- The Oxford Handbook of Organizational Identity
- List of Figures
- List of Tables
- List of Contributors
- Introduction: Organizational Identity: mapping where we have been, where we are, and where we might go
- Great Debates in Organizational Identity Study
- Measuring Organizational Identity: taking stock and looking forward
- Organizational Identity, Culture, and Image
- Organizational, Subunit, and Individual Identities: multilevel linkages
- Organizational Identity Change and Temporality
- Hybrid and Multiple Organizational Identities
- Organizational Identity and Organizational Identity Work as Valuable Analytical Resources
- Organizational Identity: the significance of power and politics
- Organizational Identity: a critique
- Optimal Distinctiveness Revisited: an integrative framework for understanding the balance between differentiation and conformity in individual and organizational identities
- Bridging and Integrating Theories on Organizational Identity: a social interactionist model of organizational identity formation and change
- How Do We Communicate Who We Are?: examining how organizational identity is conveyed to members
- Mobilizing Organizational Action Against Identity Threats: the role of organizational members’ perceptions and responses
- Organizational Identity and the Undesired Self
- Organizational Identity Work
- Re-Membering: rhetorical history as identity work
- Materiality and Identity: how organizational products, artifacts, and practices instantiate organizational identity
- Making Sense of Who We Are: leadership and organizational identity
- Organizational Identity in Institutional Theory: taking stock and moving forward
- Institutional Pluralism, Inhabitants, and the Construction of Organizational and Personal Identities
- Organizational Identity and Institutional Forces: toward an integrative framework
- Organizational Identity and Innovation
- Planned Organizational Identity Change: insights from practice
- Identity Construction in Mergers and Acquisitions: a discursive sensemaking perspective
- Fostering Stakeholder Identification Through Expressed Organizational Identities
- Conclusion: On the Identity of Organizational Identity looking backward toward the future
- Author Index
- Subject Index
Abstract and Keywords
Although the concept of organizational identity has gained currency in the organizational studies literature, and many conceptual issues have been addressed, there is an overall lack of attention to methodological concerns. Specifically, the field lacks a comprehensive and systematic review of how organizational identity is operationalized and measured. Given the disparate uses of the concept and the range of theories employing it, the means of measurement span the gamut of qualitative and quantitative methodologies. In this chapter, we review over 80 studies where organizational identity was operationalized and/or measured. We develop a descriptive classification framework of measurement approaches, noting the distinctive elements of the five major types that result. We then identify key patterns that emerge from the data, leading to insights and observations about the landscape of organizational identity research. We conclude with a discussion of critical implications and directions for future research.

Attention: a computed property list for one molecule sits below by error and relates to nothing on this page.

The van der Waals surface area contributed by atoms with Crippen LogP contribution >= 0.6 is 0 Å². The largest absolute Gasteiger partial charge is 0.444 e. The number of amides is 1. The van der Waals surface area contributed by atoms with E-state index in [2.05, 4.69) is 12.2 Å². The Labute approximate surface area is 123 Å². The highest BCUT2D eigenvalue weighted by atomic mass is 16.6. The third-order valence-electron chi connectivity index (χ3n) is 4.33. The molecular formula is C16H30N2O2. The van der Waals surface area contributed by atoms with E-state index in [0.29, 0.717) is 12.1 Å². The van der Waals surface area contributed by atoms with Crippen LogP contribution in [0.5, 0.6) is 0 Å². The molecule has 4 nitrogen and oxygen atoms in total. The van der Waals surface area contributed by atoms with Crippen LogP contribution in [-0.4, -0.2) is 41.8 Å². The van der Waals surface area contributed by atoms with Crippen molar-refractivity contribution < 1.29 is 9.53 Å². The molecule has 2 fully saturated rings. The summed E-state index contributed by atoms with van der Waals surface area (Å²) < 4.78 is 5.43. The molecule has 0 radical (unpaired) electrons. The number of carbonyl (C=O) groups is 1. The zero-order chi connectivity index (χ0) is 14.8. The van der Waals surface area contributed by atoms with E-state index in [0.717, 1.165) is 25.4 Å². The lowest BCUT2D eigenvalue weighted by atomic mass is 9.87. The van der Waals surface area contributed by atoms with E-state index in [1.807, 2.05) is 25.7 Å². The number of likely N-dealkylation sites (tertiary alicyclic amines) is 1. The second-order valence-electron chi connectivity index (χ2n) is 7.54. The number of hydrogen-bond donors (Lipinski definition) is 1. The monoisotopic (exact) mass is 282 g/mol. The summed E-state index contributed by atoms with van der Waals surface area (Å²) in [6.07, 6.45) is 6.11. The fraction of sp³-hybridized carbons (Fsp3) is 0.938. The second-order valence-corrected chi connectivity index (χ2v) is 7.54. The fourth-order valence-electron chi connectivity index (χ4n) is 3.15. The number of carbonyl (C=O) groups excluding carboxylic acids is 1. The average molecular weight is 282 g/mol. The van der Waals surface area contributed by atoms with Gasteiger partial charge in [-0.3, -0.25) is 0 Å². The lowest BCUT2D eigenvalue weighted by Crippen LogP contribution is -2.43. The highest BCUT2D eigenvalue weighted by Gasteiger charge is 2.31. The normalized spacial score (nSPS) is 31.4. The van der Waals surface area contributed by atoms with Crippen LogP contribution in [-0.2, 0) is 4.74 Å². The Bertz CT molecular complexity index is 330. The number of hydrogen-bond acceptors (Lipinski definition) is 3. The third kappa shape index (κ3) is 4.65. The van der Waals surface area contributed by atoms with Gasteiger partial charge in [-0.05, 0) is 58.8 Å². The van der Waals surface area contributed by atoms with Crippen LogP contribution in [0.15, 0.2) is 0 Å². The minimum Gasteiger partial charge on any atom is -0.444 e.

Peter O. Foreman is Associate Professor of Management at Illinois State University. His research interests are in organizational identity, image, and reputation, with a particular focus on multiple identity organizations and the management of identity complexity and conflict. His work has examined these topics in a range of organizational settings, including rural cooperatives, health care systems, sporting events, universities, and insurance companies. His most current research explores the temporally related issues of identity construction, maintenance, and change.
David A. Whetten is the Jack Wheatley Professor of Organizational Studies and Director of the Faculty Development Center at Brigham Young University, Provo, Utah, US. He received his Ph.D. from Cornell. His recent scholarship has focused on organizational identity and identification, theory development, and management education. He has served as president of the Academy of Management and as editor of the Foundations for Organizational Science, an academic book series, and the Academy of Management Review.
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